The angle decoder algorithm according to the present invention is made robust by minimizing the Angle Decoder Sample Time. Two basic approaches are theoretically available for minimizing the Angle Decoder Sample Time. Relative to the angle decoder 34 they fall into one of the following two general categories:
Use a built in arctangent function and calculate angles during the actual operation of the servomechanism motion control.
Use the arctangent function to build a look-up-table prior to operating the servomechanism and then just address the look-up-table with the digitized values from the ADC to obtain an angle.
The first approach is simply a math library C-code math routine available with the digital controller 10 compiler. The advantage of using this function to perform angle decoding during actual servomechanism operation is that it simplifies the overall control software and firmware design. The disadvantage of this approach is that the arctangent function is very complex and therefore produces a great deal of assembler code which in turn uses a great deal of processing time to perform. The result is that that this function does not minimize the Angle Decoder Sample Time given the speed of available digital signal processors.
The second approach uses the same arctangent math routine but employs it prior to servomechanism operation to build a look up table (LUT) that is stored in the digital controller 10 and is considered a part of angle decoder 34. This method has the advantage that it does not have to use the complex assembler code from the arctangent function during operation. In employing the look-up-table, the angles are simply addressed in a direct manner and the Angle Decoder Sample Time is minimized. The disadvantage of this method is that it requires a fair amount of memory depending on how well the designer wants to control the smoothness of speed.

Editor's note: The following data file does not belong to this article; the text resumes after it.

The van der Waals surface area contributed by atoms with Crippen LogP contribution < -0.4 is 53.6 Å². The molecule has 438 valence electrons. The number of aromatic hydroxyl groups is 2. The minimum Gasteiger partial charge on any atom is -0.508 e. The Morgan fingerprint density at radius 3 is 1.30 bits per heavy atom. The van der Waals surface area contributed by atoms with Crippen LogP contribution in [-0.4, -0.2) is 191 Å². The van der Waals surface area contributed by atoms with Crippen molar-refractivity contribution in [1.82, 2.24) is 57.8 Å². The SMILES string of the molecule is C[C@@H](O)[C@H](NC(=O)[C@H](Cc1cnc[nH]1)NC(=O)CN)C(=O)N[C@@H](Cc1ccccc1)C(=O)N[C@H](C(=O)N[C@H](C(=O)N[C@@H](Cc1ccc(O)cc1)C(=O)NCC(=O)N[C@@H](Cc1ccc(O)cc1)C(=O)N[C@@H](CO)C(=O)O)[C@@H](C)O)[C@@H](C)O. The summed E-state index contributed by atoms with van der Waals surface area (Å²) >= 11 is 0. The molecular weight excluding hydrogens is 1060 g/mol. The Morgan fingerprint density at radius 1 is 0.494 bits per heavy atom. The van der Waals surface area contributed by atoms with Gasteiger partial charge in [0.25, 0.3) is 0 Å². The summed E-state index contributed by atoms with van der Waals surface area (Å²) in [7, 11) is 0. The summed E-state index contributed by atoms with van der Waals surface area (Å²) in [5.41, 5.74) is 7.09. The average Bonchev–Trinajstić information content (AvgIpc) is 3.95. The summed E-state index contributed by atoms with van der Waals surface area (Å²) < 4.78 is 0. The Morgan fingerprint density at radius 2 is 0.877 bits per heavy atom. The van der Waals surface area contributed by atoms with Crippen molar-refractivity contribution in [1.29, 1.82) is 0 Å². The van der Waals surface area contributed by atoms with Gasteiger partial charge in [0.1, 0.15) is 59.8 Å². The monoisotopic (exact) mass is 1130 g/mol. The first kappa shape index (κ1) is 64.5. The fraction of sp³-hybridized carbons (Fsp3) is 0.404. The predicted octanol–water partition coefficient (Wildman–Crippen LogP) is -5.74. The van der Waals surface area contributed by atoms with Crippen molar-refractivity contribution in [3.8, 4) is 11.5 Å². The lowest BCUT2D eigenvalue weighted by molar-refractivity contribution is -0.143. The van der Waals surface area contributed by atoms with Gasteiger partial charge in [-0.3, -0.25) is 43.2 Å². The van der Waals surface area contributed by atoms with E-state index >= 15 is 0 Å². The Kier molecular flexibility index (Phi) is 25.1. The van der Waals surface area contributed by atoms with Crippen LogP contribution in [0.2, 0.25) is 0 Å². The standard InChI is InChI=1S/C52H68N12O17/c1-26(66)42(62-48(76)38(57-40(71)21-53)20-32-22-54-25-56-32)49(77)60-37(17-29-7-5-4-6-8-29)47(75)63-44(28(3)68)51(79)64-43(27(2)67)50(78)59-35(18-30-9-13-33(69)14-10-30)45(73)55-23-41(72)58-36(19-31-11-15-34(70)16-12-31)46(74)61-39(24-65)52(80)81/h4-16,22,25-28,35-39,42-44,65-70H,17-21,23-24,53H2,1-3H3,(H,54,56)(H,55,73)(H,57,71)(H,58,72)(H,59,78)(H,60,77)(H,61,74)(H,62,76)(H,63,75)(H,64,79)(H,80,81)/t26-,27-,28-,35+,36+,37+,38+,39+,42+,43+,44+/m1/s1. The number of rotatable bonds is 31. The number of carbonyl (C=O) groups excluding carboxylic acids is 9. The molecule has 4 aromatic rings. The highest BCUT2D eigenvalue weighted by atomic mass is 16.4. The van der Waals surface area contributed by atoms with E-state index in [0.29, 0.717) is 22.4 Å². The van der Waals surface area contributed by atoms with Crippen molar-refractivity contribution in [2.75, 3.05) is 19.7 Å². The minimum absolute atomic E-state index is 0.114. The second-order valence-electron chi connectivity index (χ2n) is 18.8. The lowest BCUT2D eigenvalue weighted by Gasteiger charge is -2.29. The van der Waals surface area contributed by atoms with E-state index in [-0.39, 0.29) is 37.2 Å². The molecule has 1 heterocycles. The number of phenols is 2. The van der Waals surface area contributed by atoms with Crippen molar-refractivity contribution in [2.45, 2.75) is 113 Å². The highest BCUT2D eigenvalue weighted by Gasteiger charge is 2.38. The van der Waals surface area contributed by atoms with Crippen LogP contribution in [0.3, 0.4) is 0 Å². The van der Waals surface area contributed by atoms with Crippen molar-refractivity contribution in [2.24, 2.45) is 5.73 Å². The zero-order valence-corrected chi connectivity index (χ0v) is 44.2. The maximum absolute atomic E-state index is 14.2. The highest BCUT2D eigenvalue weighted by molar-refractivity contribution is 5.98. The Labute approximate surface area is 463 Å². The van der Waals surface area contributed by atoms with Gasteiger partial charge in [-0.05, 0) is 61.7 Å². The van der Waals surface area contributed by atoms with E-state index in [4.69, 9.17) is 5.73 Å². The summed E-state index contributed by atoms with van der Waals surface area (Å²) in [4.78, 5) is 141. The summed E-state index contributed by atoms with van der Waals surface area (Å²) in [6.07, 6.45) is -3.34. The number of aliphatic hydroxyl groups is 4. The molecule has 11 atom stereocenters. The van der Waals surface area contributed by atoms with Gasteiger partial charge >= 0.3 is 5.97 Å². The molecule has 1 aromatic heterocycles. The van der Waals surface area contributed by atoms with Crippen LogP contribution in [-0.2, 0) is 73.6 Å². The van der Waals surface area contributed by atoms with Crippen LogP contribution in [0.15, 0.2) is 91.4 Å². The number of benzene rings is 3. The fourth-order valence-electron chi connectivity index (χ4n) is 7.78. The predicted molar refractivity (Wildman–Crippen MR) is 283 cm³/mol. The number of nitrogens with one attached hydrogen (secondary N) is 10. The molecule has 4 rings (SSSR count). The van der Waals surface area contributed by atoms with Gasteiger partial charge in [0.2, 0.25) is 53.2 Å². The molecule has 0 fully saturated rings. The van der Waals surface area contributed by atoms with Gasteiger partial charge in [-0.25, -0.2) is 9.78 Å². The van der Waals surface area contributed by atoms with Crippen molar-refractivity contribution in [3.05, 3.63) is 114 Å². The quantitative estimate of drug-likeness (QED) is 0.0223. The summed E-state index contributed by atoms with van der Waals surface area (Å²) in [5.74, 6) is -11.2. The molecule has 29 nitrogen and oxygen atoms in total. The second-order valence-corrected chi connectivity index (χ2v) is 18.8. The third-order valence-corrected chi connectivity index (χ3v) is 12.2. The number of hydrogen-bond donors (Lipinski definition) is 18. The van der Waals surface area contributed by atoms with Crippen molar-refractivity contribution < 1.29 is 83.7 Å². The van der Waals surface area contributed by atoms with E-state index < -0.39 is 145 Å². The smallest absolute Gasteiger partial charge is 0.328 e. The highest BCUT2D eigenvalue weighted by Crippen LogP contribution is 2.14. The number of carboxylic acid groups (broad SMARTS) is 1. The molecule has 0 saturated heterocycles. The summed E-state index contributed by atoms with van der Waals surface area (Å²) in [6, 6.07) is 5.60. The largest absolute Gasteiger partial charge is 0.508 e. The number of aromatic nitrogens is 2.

From a design standpoint, the second approach is presently preferred since it minimizes the Angle Decoder Sample Time. It should be noted that the limitation of the first approach would disappear in the future as controllers continue to become faster and more efficient. Therefore, in the future, the direct arctangent method advantages would be realized. However, with the present state-of the-art digital controllers 10 (at least those which would be used to perform motion control) the limitation does exist.
According to the present invention, the cycle counter 36 is used to keep track of the difference between the last two angles that were sampled, then add or subtract 180 degrees based on the magnitude of the difference to produce a cycle count. This approach was found to work the best in coordination with the angle decoder 34 and makes the overall slow-speed operation mode independent from any quadrature square wave signals.
In a working example of a direct drive servo according to the present invention, the servo is used to control a rotational machine. The incremental optical encoder 28 has a resolution of 1024 sine and cosine wave pairs per revolution. The resolution is increased to 262,144 by dividing each of the sine and cosine pairs into 256 increments using a parameter we refer to as the Decoder Gain. This means that for one rotation of the load (assuming direct drive), the feedback count will be 262,144 (1024×256). In order to generate this count, the sine and cosine voltage values are converted into digital signals by the analog-to-digital converter (ADC) 32.